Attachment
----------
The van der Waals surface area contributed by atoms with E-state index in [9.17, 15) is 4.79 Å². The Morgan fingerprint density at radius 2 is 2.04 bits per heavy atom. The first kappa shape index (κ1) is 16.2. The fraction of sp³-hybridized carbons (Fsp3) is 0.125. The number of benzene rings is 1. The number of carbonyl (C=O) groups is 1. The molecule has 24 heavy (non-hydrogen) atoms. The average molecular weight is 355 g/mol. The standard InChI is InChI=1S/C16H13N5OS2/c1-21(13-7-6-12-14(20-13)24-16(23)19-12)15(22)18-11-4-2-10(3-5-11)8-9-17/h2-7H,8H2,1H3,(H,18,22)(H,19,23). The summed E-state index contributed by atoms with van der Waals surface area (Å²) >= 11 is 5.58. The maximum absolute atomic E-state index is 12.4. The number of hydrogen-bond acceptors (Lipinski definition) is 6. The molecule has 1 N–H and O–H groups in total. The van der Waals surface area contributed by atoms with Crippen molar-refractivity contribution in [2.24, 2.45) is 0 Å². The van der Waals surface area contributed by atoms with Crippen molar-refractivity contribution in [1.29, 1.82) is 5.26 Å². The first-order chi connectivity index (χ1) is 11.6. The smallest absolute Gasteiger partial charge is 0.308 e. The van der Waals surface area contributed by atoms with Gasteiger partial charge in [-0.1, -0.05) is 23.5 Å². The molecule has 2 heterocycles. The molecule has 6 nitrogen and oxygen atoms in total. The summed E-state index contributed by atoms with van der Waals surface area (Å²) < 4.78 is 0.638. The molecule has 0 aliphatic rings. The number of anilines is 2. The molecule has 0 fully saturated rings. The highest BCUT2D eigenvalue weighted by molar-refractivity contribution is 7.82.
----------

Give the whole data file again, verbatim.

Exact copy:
The van der Waals surface area contributed by atoms with E-state index in [9.17, 15) is 4.79 Å². The Morgan fingerprint density at radius 2 is 2.04 bits per heavy atom. The first kappa shape index (κ1) is 16.2. The fraction of sp³-hybridized carbons (Fsp3) is 0.125. The number of benzene rings is 1. The number of carbonyl (C=O) groups is 1. The molecule has 24 heavy (non-hydrogen) atoms. The average molecular weight is 355 g/mol. The standard InChI is InChI=1S/C16H13N5OS2/c1-21(13-7-6-12-14(20-13)24-16(23)19-12)15(22)18-11-4-2-10(3-5-11)8-9-17/h2-7H,8H2,1H3,(H,18,22)(H,19,23). The summed E-state index contributed by atoms with van der Waals surface area (Å²) >= 11 is 5.58. The maximum absolute atomic E-state index is 12.4. The number of hydrogen-bond acceptors (Lipinski definition) is 6. The molecule has 1 N–H and O–H groups in total. The van der Waals surface area contributed by atoms with Crippen molar-refractivity contribution in [2.24, 2.45) is 0 Å². The van der Waals surface area contributed by atoms with Crippen molar-refractivity contribution in [1.29, 1.82) is 5.26 Å². The first-order chi connectivity index (χ1) is 11.6. The smallest absolute Gasteiger partial charge is 0.308 e. The van der Waals surface area contributed by atoms with Gasteiger partial charge in [-0.1, -0.05) is 23.5 Å². The molecule has 2 heterocycles. The molecule has 6 nitrogen and oxygen atoms in total. The summed E-state index contributed by atoms with van der Waals surface area (Å²) < 4.78 is 0.638. The molecule has 0 aliphatic rings. The number of anilines is 2. The molecule has 0 fully saturated rings. The highest BCUT2D eigenvalue weighted by molar-refractivity contribution is 7.82.